Progress report on the grant:

Stirlingia latifolia establishment
Aileen Reid, Development Officer, Department of Agriculture
Eric Bunn, Research Officer, Kings Park and Botanic Gardens. 11/10/95

Crop Establishment
This part of the project looks at the effect of planting time (April, July, October and January) and the type of planting material (50 cm tubes, 100 cm tubes and peat pots) on establishment. Three of the four plantings have been completed. All the plants have been mulched with Casuarina needles and a small amount of low phosphorus Osmocote® was applied to each planting, one month after planting. Fosject® (phosphorous acid) was applied at 5 mL/L as a soil drench at planting as a precaution against Pythium. Irrigation is being applied through 4L/hour drippers for 30 minutes each day.
The first planting in April showed no growth until the August assessment. The plants in the second (July) planting were already showing some signs of growth when planted and have since continued to grow. Most of the plants assessed in September had two new leaves at least 30 40 mm long regardless of the time of planting

There were no significant plant losses until the August September period. The losses have all been in the 50 cm tubes or the peat pots. Most of these losses are believed to be from snail damage. Two types of snails are prevalent on the research station and although baits and sprays have been applied on a regular basis, some damage is present. The smaller plants are much less able to resist these attacks.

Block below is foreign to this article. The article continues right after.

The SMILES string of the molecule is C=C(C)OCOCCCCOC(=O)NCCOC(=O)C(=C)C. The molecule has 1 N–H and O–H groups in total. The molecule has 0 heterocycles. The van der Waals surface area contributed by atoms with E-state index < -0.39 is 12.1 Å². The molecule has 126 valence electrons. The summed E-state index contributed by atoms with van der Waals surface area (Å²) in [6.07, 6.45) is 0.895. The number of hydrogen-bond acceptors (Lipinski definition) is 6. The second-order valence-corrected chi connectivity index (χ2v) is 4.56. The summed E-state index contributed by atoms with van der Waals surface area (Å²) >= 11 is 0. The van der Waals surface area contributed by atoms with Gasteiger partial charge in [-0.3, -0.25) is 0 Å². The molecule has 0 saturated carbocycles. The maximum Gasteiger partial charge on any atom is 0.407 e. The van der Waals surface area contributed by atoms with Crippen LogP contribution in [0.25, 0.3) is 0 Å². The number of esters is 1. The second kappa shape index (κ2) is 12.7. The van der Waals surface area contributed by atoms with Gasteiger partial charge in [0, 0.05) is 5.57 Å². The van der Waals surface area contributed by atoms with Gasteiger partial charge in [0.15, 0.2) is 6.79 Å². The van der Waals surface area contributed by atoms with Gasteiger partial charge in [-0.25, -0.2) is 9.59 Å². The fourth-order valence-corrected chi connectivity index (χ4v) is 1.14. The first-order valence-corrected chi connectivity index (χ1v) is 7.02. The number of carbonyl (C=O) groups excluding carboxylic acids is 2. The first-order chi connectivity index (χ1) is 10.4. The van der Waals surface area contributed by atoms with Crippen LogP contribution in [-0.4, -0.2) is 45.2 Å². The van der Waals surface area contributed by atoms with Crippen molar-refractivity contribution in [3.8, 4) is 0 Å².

Table 1. Summary of plant growth and establishment to 10 September 1995.

Mean change in
plant height (mm)
Mean change in leaf number (mm)
Plant survival
(out of 30)
April planting  
  100 cm.
  50 cm tubes
  Peat pots
  100 cm.
  50 cm tubes
  Peat pots

Tissue Culture
Shoot cultures have been established and proliferation of shoots is under way. Shoots are being proliferated on a half-strength MS (Murashige and Skoog, 1963) medium as described in Bunn and Dixon (1992). Shoot proliferation is similar to that obtained in Bunn and Dixon (1992), however some differences in response may be expected due to clonal differences in source material. Some rooted shoots have been produced and shoots have been established in soil mix, however shoot numbers are not yet sufficient to produce large numbers of rooted shoots

Approximately 70 cuttings were prepared from material harvested from field grown plants in June. Cuttings were treated with a basal application of a commercial striking solution (active ingredient 4000 ppm K-IBA). Cuttings were placed in a well drained soil mix of equal parts coarse sand, peat and perlite and kept on a warming bench (about 28ºC). Roots did not form on any cuttings after four months and all cuttings were subsequently discarded. It is possible that conditions were unsuitable to induce root induction or the cutting material was unsuitable.

Project directions for 1995/96